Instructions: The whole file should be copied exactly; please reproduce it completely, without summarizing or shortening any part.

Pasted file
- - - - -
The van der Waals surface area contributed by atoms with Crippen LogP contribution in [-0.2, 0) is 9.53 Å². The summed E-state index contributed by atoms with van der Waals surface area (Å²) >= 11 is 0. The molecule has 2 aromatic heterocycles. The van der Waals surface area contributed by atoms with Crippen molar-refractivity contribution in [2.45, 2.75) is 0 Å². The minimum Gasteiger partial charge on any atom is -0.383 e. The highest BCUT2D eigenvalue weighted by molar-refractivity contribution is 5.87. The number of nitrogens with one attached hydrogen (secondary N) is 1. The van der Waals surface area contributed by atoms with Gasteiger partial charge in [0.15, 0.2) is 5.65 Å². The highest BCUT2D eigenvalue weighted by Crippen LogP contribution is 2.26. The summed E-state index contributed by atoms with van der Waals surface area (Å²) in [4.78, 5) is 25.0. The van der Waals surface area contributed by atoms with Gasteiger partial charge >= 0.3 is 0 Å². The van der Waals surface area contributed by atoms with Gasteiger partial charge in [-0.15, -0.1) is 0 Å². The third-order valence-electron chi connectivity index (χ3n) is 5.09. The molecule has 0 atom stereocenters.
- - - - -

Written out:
The van der Waals surface area contributed by atoms with Crippen LogP contribution in [-0.2, 0) is 9.53 Å². The summed E-state index contributed by atoms with van der Waals surface area (Å²) >= 11 is 0. The molecule has 2 aromatic heterocycles. The van der Waals surface area contributed by atoms with Crippen molar-refractivity contribution in [2.45, 2.75) is 0 Å². The minimum Gasteiger partial charge on any atom is -0.383 e. The highest BCUT2D eigenvalue weighted by molar-refractivity contribution is 5.87. The number of nitrogens with one attached hydrogen (secondary N) is 1. The van der Waals surface area contributed by atoms with Gasteiger partial charge in [0.15, 0.2) is 5.65 Å². The highest BCUT2D eigenvalue weighted by Crippen LogP contribution is 2.26. The summed E-state index contributed by atoms with van der Waals surface area (Å²) in [4.78, 5) is 25.0. The van der Waals surface area contributed by atoms with Gasteiger partial charge >= 0.3 is 0 Å². The van der Waals surface area contributed by atoms with Gasteiger partial charge in [-0.15, -0.1) is 0 Å². The third-order valence-electron chi connectivity index (χ3n) is 5.09. The molecule has 0 atom stereocenters.